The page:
“Pakistan’s concept of strategic depth is dead”, said the former US secretary of state, Hillary Clinton. Speaking to an Indian channel, NDTV, she added that, “Pakistan’s policy of seeking strategic depth in Afghanistan has been proven wrong and the country now needs to focus all its strength on dealing with the militants”. The statement clearly reflects that, in her opinion, Pakistan’s flawed ignorance of the multiplicity and interconnectedness of a large number of terrorist threats for far too long has only aggravated its security problems.
There has been a huge contrast in what the international community has endlessly believed and what has been the assessment of our security establishment. Had we not believed in the concept of strategic depth, the launching of military operation Zarb-e-Azb would have been delayed. Surely, such a choice made in time would have saved many precious lives. The situation became complicated to the point where the Chief of Army Staff (COAS), General Raheel Sharif, had to say, “The army was prepared to fight against the entire spectrum of threats”. More than anything else, this statement is meant to reassure the international community which so far has believed that the Pakistan Army only fights the Taliban groups that it considers to be opposed to Islamabad. The fight against the entire spectrum of threats means an end of selected military targeting. So is strategic depth as a concept actually dead?
Over the years, the concept of strategic depth has travelled full circle from being entirely unacceptable as a practising military doctrine to a failed non-military method of fighting an irregular war that allowed no one to win. Americans have viewed it as our ‘two-faced strategy’. They have even called it ‘our double game’. To us, it has been a non-military method to preserve and promote our national interests.
Publicly renouncing that extremism was a tool of our Afghan policy, we never abandoned the ‘useful balancers’ that could fight our covert proxy in Afghanistan. Such balancers included social/welfare organisations and political parties with extremist and sympathetic views towards the Taliban, radicalised madrassas and the financial networks that supported them. Strategic depth before the initiation of a military operation in North Waziristan meant reducing and limiting the threat on the western front by using all the useful balancers to fight a proxy to keep Indian influence out of Afghanistan. The failure of this concept was only a matter of time as more than keeping the Indian influence out of Afghanistan, the pursuit of strategic depth as a strategy was making it harder for the Pakistani government and army to exercise its own influence and writ in the heartland of Pakistan.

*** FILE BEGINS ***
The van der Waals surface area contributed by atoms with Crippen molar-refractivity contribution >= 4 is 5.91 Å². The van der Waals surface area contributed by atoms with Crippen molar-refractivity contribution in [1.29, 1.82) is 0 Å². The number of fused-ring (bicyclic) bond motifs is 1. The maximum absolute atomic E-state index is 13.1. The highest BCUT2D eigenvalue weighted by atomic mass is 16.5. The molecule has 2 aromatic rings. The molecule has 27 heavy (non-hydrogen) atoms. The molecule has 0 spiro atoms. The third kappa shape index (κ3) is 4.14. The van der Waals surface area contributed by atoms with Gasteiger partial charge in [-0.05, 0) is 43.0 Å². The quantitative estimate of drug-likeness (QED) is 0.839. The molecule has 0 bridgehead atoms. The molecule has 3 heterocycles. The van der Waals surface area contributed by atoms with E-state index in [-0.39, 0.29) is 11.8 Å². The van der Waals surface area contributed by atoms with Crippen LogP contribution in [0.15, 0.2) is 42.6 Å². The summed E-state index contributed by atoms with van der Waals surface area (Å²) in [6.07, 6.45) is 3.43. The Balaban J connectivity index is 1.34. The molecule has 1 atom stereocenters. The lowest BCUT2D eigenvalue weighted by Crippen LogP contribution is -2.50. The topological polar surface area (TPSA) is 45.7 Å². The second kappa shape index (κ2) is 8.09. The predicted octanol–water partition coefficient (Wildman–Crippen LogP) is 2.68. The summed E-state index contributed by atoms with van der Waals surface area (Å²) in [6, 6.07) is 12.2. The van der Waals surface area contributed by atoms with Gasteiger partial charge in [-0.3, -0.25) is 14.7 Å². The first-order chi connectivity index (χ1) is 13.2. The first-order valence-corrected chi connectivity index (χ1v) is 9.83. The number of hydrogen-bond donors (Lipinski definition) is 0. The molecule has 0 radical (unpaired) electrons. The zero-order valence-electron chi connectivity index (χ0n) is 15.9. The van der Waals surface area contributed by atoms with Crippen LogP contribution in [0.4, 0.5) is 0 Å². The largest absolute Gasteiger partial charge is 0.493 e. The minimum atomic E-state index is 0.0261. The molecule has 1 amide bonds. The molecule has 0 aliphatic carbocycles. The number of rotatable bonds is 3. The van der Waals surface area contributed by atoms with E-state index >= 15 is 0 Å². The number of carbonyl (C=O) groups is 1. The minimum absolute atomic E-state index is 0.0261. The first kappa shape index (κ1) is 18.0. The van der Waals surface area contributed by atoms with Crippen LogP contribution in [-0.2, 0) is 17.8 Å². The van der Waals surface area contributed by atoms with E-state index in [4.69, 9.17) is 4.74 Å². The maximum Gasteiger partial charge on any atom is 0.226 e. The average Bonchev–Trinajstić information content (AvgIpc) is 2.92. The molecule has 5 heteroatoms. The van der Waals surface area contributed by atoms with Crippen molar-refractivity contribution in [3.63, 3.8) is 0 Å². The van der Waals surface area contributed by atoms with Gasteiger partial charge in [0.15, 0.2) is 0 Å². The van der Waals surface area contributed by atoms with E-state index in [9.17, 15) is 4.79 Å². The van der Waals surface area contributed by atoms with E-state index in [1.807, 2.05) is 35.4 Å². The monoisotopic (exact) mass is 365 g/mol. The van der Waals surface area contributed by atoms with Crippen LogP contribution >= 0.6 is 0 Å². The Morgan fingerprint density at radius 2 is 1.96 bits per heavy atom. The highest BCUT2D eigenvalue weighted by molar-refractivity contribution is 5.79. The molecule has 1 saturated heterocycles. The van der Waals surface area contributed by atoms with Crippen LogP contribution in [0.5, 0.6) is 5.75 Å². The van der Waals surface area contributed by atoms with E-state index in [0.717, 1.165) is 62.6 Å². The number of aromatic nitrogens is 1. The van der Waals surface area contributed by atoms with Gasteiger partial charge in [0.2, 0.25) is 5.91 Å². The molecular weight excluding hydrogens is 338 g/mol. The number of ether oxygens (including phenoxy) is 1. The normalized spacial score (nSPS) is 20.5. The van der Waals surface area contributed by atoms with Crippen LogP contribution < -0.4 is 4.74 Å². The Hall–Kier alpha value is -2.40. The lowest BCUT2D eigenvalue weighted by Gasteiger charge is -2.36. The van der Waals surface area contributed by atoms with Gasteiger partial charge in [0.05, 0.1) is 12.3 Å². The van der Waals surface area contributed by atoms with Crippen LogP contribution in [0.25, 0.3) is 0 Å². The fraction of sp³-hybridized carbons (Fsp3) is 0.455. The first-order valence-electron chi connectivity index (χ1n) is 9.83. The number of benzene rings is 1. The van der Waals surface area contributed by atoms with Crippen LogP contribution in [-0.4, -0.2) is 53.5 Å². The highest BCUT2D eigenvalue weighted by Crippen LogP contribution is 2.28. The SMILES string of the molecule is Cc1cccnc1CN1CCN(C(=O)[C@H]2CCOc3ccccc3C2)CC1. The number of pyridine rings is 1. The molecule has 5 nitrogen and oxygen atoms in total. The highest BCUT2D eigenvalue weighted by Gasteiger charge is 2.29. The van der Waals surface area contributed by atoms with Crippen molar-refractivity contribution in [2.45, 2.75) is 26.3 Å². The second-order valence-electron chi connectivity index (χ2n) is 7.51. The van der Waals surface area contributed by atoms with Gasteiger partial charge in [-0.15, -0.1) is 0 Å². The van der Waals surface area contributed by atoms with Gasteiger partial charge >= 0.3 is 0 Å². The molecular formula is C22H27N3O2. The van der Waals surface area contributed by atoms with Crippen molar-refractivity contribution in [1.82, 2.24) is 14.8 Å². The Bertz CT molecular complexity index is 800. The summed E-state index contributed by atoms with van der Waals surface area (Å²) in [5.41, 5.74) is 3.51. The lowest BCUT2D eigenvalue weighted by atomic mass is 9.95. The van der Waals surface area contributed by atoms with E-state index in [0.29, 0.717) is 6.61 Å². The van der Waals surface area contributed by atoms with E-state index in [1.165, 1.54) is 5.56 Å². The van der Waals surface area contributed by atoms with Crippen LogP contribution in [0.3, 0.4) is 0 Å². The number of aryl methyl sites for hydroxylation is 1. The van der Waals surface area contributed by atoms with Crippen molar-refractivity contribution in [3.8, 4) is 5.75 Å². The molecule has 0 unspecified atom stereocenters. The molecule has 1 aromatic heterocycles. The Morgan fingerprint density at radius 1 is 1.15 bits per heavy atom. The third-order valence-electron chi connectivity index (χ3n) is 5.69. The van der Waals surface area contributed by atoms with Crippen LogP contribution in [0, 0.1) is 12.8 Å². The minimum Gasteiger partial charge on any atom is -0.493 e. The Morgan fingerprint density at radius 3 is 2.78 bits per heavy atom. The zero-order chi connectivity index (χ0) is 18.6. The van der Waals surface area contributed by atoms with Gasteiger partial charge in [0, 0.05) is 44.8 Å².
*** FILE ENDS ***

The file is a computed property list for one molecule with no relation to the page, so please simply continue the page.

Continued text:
The policy and concept of strategic depth in Pakistan has a long history. Over the decades, the concept has changed and evolved to take a variety of military and non-military shapes. General Mirza Aslam Beg is credited as the creator of this concept. The army he led in the late 1980s and early 1990s was riding high on its success as it blocked and limited the Russian invasion up to Afghanistan. After the Russian exit from Afghanistan, the Pakistan military’s strategic thinkers led by General Mirza Aslam Beg elucidated Pakistan’s Afghan policy to include a military component that read, “[The] Pakistan Army can now, in a conventional Pakistan-India military conflict, retreat to mainland Afghanistan, regroup and launch a counteroffensive against India”. But was this actually possible?